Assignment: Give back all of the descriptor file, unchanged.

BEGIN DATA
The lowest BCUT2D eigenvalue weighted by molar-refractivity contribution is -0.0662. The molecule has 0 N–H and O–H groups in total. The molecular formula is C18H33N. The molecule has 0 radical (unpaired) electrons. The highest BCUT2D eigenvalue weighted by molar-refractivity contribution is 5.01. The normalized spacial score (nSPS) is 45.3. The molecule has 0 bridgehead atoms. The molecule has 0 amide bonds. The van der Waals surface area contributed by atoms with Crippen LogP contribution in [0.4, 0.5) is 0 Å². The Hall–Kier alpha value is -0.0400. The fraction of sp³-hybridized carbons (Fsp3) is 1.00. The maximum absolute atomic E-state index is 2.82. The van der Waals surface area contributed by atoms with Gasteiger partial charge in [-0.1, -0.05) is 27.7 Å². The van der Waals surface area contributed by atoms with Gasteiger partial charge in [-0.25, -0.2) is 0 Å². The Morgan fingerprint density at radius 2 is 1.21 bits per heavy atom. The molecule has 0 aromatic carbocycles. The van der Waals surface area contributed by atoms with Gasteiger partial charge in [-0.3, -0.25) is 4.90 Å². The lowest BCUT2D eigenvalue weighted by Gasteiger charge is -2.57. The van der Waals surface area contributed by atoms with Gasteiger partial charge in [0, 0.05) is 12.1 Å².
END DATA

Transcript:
The lowest BCUT2D eigenvalue weighted by molar-refractivity contribution is -0.0662. The molecule has 0 N–H and O–H groups in total. The molecular formula is C18H33N. The molecule has 0 radical (unpaired) electrons. The highest BCUT2D eigenvalue weighted by molar-refractivity contribution is 5.01. The normalized spacial score (nSPS) is 45.3. The molecule has 0 bridgehead atoms. The molecule has 0 amide bonds. The van der Waals surface area contributed by atoms with Crippen LogP contribution in [0.4, 0.5) is 0 Å². The Hall–Kier alpha value is -0.0400. The fraction of sp³-hybridized carbons (Fsp3) is 1.00. The maximum absolute atomic E-state index is 2.82. The van der Waals surface area contributed by atoms with Gasteiger partial charge in [-0.1, -0.05) is 27.7 Å². The van der Waals surface area contributed by atoms with Gasteiger partial charge in [-0.25, -0.2) is 0 Å². The Morgan fingerprint density at radius 2 is 1.21 bits per heavy atom. The molecule has 0 aromatic carbocycles. The van der Waals surface area contributed by atoms with Gasteiger partial charge in [-0.3, -0.25) is 4.90 Å². The lowest BCUT2D eigenvalue weighted by Gasteiger charge is -2.57. The van der Waals surface area contributed by atoms with Gasteiger partial charge in [0, 0.05) is 12.1 Å².